Beating The Training Blues

“After years and years of running, the act of putting one foot in front of the other, mile after mile, gets pretty damn boring,” Australian marathoner Derek Clayton once observed.

At some point, nearly all of us have run in Clayton’s shoes. As anyone who has been running for years will tell you, there are times when going out for a run can be as appealing as a two-hour stint in the dentist’s chair.

Come on, admit it. The running life can become one of unabated drudgery if you allow yourself to fall into a deadly-dull routine, mindlessly covering the same routine in every session.

Here then are four tips to put the zest back into your running.

1. Run for time, not miles
Stop worrying about miles. Mileage mania ties you to a few routes that you run over and over again, simply because you know how far you are running and it makes it easier to record it in your log. So punch your watch as you head out of the door and just go wherever your impulses dictate.

Experiment. Try something new each day, even if it’s only a few twists and turns to make the route different. People who run solely by miles tend to cover the same courses over and over, and become stale.

2. Get back to nature
If you don’t do it already, it’s time to mix off-road forays into your regular road routines, even if it means driving out into the country. Do it at least once a week, and run for time only.

Many of us work in offices, surrounded by glass and concrete, chattering machines and harried people. But you don’t have to run enclosed by all the same trappings of modern life. Lose yourself in nature and run for the sheer joy of it.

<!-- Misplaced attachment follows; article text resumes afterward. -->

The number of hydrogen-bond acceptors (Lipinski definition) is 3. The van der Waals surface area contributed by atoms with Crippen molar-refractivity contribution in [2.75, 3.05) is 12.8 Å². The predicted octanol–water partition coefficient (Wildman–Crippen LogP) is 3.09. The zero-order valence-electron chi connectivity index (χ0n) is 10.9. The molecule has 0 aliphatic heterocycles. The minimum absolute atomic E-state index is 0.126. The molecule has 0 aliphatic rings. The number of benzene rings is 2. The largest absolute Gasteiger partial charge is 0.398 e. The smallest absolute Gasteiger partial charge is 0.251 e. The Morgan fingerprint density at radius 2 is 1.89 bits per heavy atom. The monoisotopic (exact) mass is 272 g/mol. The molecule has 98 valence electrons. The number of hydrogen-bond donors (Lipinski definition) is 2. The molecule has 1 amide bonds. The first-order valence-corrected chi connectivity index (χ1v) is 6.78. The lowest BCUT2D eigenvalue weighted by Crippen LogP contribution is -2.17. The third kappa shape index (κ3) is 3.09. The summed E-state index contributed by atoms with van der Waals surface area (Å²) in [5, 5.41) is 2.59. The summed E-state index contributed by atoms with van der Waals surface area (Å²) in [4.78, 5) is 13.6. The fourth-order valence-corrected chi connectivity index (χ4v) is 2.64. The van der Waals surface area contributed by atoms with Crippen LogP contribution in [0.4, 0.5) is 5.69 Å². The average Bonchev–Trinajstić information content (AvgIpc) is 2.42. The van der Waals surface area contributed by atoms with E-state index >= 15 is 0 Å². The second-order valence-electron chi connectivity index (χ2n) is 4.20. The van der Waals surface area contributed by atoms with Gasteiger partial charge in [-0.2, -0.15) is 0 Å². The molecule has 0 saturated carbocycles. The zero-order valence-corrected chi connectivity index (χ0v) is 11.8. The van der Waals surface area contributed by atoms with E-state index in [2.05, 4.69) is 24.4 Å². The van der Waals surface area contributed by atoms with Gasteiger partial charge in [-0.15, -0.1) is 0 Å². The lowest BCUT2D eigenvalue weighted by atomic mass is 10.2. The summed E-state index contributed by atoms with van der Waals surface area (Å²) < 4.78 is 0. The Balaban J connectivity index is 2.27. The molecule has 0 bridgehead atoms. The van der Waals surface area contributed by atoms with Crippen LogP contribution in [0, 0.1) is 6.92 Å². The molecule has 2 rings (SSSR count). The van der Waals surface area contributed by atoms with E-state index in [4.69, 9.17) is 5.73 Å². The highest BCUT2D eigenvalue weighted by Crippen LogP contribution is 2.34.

3. Use the whole day
If you usually run after work, then once a week run early in the morning or at lunchtime. Admittedly, setting up a regular time and place is efficient, and probably as essential as any single factor in keeping you running. It means you don't have to think about it or make plans. You just run every day at six o'clock or whenever; it's a regular as trudging to the bathroom every morning.

Don't change your basic routine. But occasionally – once a week, a few times a month, whenever – run at the opposite end of the day’s cycle.

Research shows that physical performance tends to peak in the late afternoon or evening. Running in the evening is more likely to leave you with the feeling that running really is working.

On the other hand, runners who run in the morning tend to miss fewer sessions, because reasons not to run accumulate as the day goes on. Morning runners tend to feel more satisfied as a consequence.

4. Give the training log a rest
As long as you are compulsively logging every mile, you’ll have difficulty taking advantage of different options. The mere thought or recording ‘DNR’ or ‘rest day’ in your log is likely to elevate your stress levels to eye-popping levels. For a while, just run. You will stay as fit, and be less a prisoner of your running.

There are plenty of coaches around who will tell you that four days of training a week is adequate for racing fitness – that is, if you do one long run and one set of intervals or hills.

If you want to stick with your diary, record how you felt instead of how much you did. Running, ideally, is something you do with your head as well as with your legs.

None of this should be taken as evidence of weakness, betrayal or lack of commitment. You are still a runner. It's still a major part of your identity.

Taking the occasional break, or trying something new, will simply help to keep it that way.